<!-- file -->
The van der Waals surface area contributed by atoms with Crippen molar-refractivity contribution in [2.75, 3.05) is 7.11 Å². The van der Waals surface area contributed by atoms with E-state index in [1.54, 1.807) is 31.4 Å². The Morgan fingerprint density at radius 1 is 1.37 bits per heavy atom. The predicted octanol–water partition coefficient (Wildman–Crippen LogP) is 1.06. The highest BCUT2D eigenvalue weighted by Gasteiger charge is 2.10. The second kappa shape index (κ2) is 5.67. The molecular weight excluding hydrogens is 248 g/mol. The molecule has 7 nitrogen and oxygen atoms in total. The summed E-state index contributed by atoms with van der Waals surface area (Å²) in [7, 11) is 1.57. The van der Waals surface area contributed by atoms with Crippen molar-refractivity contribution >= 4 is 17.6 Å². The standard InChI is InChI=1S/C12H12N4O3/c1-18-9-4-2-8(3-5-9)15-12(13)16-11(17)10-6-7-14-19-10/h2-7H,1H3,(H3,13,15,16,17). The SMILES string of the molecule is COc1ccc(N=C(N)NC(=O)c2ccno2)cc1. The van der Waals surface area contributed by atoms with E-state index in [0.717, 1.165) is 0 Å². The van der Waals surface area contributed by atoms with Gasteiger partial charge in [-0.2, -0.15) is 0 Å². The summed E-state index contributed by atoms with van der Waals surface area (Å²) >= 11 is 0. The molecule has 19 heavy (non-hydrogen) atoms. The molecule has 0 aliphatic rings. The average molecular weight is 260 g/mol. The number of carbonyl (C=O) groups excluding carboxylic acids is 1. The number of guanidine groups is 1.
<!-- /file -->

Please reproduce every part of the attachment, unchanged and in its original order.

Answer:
The van der Waals surface area contributed by atoms with Crippen molar-refractivity contribution in [2.75, 3.05) is 7.11 Å². The van der Waals surface area contributed by atoms with E-state index in [1.54, 1.807) is 31.4 Å². The Morgan fingerprint density at radius 1 is 1.37 bits per heavy atom. The predicted octanol–water partition coefficient (Wildman–Crippen LogP) is 1.06. The highest BCUT2D eigenvalue weighted by Gasteiger charge is 2.10. The second kappa shape index (κ2) is 5.67. The molecular weight excluding hydrogens is 248 g/mol. The molecule has 7 nitrogen and oxygen atoms in total. The summed E-state index contributed by atoms with van der Waals surface area (Å²) in [7, 11) is 1.57. The van der Waals surface area contributed by atoms with Crippen molar-refractivity contribution >= 4 is 17.6 Å². The standard InChI is InChI=1S/C12H12N4O3/c1-18-9-4-2-8(3-5-9)15-12(13)16-11(17)10-6-7-14-19-10/h2-7H,1H3,(H3,13,15,16,17). The SMILES string of the molecule is COc1ccc(N=C(N)NC(=O)c2ccno2)cc1. The van der Waals surface area contributed by atoms with E-state index in [0.717, 1.165) is 0 Å². The van der Waals surface area contributed by atoms with Gasteiger partial charge in [-0.2, -0.15) is 0 Å². The summed E-state index contributed by atoms with van der Waals surface area (Å²) >= 11 is 0. The molecule has 19 heavy (non-hydrogen) atoms. The molecule has 0 aliphatic rings. The average molecular weight is 260 g/mol. The number of carbonyl (C=O) groups excluding carboxylic acids is 1. The number of guanidine groups is 1.